Vigna said Ferrari would develop and build its own electric motors, inverters and battery modules for its electric models on a new assembly line at its plant in Maranello, Italy, while outsourcing non-core components to partners.
Faced with looming bans on fossil-fuel vehicles in Europe and China, major automakers have committed to spend more than $250 billion through 2025 on the shift to electrification, according to industry estimates.
Ferrari said it expects to invest 4.4 billion euros ($4.58 billion) by 2026, most of that on product development, while delivering EBITDA (core earnings) of 2.5 billion to 2.7 billion euros by that year. The company expects cumulated free cash flow of 4.6 billion to 4.9 billion euros from 2022 to 2026.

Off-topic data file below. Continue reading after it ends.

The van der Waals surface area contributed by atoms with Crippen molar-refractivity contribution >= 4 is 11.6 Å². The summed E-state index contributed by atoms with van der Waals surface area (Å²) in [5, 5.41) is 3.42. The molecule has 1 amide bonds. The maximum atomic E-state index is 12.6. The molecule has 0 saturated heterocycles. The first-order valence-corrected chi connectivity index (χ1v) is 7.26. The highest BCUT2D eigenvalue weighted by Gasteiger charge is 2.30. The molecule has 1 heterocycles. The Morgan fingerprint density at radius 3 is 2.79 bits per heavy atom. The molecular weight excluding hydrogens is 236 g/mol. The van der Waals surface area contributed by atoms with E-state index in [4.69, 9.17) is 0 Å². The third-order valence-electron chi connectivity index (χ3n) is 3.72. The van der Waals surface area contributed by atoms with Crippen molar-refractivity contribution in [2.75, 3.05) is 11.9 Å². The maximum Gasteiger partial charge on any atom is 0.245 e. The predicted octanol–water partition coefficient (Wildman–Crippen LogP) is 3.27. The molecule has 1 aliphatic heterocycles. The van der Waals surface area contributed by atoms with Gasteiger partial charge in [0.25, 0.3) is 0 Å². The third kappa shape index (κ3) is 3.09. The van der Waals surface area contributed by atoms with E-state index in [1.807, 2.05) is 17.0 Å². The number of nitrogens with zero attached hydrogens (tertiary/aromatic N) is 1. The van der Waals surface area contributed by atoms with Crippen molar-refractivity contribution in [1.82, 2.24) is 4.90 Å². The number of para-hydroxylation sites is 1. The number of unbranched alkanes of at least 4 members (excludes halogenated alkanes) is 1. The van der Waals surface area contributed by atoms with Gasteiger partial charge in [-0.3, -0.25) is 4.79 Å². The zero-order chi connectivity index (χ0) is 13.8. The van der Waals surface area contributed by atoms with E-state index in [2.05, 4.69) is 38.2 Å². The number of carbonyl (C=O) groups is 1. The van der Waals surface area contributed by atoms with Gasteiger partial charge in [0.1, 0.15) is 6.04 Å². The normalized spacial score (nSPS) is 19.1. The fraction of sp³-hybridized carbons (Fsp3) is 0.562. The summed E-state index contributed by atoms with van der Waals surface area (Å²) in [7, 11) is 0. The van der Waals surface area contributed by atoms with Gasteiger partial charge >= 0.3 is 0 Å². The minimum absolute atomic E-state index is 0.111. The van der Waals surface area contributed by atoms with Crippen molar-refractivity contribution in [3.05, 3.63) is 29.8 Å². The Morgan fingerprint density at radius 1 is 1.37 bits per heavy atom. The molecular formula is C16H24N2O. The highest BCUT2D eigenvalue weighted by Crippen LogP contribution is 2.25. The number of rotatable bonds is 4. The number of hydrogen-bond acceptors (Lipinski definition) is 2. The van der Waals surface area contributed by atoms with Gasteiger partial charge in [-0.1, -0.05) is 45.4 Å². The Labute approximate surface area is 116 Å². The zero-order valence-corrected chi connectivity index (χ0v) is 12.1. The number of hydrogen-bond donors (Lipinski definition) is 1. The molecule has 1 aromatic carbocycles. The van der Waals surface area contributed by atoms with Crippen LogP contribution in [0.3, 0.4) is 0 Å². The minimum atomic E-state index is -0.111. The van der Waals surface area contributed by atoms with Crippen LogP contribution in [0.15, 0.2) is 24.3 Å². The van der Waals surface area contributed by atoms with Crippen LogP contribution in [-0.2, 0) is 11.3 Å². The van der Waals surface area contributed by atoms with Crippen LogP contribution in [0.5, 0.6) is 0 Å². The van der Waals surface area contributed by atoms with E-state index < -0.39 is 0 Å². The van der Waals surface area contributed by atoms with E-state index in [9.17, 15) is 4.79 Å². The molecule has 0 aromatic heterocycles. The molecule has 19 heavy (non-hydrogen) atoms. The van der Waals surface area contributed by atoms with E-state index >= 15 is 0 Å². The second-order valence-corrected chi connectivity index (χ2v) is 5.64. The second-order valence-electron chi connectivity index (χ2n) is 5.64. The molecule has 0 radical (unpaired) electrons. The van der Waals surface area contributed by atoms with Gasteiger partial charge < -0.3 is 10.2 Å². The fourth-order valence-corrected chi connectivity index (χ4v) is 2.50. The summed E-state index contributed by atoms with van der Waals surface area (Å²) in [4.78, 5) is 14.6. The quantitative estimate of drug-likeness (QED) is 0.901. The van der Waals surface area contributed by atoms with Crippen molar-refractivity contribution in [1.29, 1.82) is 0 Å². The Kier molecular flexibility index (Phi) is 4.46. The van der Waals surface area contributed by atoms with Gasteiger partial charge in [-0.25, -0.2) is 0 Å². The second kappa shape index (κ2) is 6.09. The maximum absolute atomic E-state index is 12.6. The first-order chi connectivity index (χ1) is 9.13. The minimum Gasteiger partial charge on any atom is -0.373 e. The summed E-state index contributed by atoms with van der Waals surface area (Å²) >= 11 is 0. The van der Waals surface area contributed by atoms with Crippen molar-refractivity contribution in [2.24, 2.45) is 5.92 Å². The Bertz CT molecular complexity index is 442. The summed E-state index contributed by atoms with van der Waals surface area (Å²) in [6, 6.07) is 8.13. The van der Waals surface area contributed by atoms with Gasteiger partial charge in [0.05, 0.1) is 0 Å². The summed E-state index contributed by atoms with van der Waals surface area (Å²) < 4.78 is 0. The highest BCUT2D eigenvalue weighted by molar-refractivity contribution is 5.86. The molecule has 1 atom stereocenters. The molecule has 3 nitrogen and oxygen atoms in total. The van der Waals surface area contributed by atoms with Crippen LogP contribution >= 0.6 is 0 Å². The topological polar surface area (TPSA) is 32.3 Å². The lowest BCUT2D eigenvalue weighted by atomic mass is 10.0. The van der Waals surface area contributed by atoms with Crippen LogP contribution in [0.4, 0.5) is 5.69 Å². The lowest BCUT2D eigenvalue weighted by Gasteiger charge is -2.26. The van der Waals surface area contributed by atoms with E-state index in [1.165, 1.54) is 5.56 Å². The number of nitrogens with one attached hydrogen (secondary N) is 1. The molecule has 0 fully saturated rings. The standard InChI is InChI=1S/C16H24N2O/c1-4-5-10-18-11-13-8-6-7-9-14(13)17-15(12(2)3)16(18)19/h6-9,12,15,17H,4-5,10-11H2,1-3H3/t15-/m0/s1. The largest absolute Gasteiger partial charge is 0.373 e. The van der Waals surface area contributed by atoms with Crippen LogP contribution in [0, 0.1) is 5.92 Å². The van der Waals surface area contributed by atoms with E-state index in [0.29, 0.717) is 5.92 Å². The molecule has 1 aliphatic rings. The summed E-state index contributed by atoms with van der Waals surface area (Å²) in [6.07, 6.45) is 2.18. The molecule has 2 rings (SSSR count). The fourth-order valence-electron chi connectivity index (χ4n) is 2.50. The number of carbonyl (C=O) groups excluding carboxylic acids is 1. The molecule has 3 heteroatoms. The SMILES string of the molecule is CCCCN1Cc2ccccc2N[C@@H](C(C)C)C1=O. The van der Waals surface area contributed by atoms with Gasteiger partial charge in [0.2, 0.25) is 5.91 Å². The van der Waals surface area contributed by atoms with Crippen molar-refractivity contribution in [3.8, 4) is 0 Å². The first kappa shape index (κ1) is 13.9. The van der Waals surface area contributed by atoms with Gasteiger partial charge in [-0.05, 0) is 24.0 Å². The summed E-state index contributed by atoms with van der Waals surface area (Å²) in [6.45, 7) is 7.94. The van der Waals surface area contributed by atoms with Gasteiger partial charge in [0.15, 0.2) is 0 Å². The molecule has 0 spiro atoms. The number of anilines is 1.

Like other sports car makers, Ferrari’s challenge goes beyond just the huge capital investments necessary to develop electric models that can match their high-performance fossil-fuel forebears.
Ferrari also sells an emotional experience to wealthy customers centered around the throaty roar of a powerful engine.
Customers and investors both like what Ferrari does today, with a long order book for cars that start at more than $208,000.